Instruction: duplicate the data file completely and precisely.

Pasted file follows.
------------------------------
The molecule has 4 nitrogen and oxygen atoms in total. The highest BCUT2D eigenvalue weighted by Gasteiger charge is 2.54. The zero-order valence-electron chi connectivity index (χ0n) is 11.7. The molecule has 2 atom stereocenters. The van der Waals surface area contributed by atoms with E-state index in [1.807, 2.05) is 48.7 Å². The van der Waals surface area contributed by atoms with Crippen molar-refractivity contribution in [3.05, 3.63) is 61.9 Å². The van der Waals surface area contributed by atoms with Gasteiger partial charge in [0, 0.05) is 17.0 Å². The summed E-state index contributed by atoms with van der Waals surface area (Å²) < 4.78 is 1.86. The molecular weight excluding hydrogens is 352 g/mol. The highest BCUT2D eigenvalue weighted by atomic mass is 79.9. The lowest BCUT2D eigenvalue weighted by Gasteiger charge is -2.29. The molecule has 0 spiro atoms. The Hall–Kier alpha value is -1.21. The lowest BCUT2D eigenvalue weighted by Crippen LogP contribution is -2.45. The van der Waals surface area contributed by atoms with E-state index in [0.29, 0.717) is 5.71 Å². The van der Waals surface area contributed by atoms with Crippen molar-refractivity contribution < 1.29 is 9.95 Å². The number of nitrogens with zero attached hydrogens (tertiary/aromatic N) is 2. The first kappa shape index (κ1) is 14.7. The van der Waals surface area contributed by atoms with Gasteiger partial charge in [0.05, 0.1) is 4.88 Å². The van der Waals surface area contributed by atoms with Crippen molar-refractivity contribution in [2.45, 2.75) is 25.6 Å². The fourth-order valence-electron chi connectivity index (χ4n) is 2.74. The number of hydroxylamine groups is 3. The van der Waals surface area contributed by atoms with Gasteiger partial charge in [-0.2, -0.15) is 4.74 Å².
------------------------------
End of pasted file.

The molecule has 4 nitrogen and oxygen atoms in total. The highest BCUT2D eigenvalue weighted by Gasteiger charge is 2.54. The zero-order valence-electron chi connectivity index (χ0n) is 11.7. The molecule has 2 atom stereocenters. The van der Waals surface area contributed by atoms with E-state index in [1.807, 2.05) is 48.7 Å². The van der Waals surface area contributed by atoms with Crippen molar-refractivity contribution in [3.05, 3.63) is 61.9 Å². The van der Waals surface area contributed by atoms with Gasteiger partial charge in [0, 0.05) is 17.0 Å². The summed E-state index contributed by atoms with van der Waals surface area (Å²) < 4.78 is 1.86. The molecular weight excluding hydrogens is 352 g/mol. The highest BCUT2D eigenvalue weighted by atomic mass is 79.9. The lowest BCUT2D eigenvalue weighted by Gasteiger charge is -2.29. The molecule has 0 spiro atoms. The Hall–Kier alpha value is -1.21. The lowest BCUT2D eigenvalue weighted by Crippen LogP contribution is -2.45. The van der Waals surface area contributed by atoms with E-state index in [0.29, 0.717) is 5.71 Å². The van der Waals surface area contributed by atoms with Crippen molar-refractivity contribution < 1.29 is 9.95 Å². The number of nitrogens with zero attached hydrogens (tertiary/aromatic N) is 2. The first kappa shape index (κ1) is 14.7. The van der Waals surface area contributed by atoms with Gasteiger partial charge in [0.05, 0.1) is 4.88 Å². The van der Waals surface area contributed by atoms with Crippen molar-refractivity contribution in [2.45, 2.75) is 25.6 Å². The fourth-order valence-electron chi connectivity index (χ4n) is 2.74. The number of hydroxylamine groups is 3. The van der Waals surface area contributed by atoms with Gasteiger partial charge in [-0.2, -0.15) is 4.74 Å².